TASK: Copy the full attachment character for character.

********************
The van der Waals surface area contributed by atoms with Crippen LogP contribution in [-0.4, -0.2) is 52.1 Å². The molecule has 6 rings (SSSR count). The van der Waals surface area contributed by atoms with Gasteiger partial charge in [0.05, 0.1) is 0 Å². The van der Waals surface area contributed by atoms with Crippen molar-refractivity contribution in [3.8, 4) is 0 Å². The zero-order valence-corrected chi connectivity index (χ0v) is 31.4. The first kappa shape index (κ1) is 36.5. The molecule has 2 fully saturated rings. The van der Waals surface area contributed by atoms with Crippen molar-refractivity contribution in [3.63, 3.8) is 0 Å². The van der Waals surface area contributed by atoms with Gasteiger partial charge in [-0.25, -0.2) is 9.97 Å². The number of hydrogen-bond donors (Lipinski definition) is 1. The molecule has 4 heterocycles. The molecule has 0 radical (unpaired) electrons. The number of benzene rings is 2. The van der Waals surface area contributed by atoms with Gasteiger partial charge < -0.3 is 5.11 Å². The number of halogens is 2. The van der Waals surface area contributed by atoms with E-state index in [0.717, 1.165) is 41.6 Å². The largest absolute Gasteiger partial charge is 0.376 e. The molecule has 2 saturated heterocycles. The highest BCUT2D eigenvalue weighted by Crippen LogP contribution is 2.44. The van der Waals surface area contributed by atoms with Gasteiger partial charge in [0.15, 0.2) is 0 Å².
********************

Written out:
The van der Waals surface area contributed by atoms with Crippen LogP contribution in [-0.4, -0.2) is 52.1 Å². The molecule has 6 rings (SSSR count). The van der Waals surface area contributed by atoms with Gasteiger partial charge in [0.05, 0.1) is 0 Å². The van der Waals surface area contributed by atoms with Crippen molar-refractivity contribution in [3.8, 4) is 0 Å². The zero-order valence-corrected chi connectivity index (χ0v) is 31.4. The first kappa shape index (κ1) is 36.5. The molecule has 2 fully saturated rings. The van der Waals surface area contributed by atoms with Crippen molar-refractivity contribution in [3.63, 3.8) is 0 Å². The van der Waals surface area contributed by atoms with Gasteiger partial charge in [-0.25, -0.2) is 9.97 Å². The number of hydrogen-bond donors (Lipinski definition) is 1. The molecule has 4 heterocycles. The molecule has 0 radical (unpaired) electrons. The number of benzene rings is 2. The van der Waals surface area contributed by atoms with Gasteiger partial charge < -0.3 is 5.11 Å². The number of halogens is 2. The van der Waals surface area contributed by atoms with E-state index in [0.717, 1.165) is 41.6 Å². The largest absolute Gasteiger partial charge is 0.376 e. The molecule has 2 saturated heterocycles. The highest BCUT2D eigenvalue weighted by Crippen LogP contribution is 2.44. The van der Waals surface area contributed by atoms with Gasteiger partial charge in [0.15, 0.2) is 0 Å².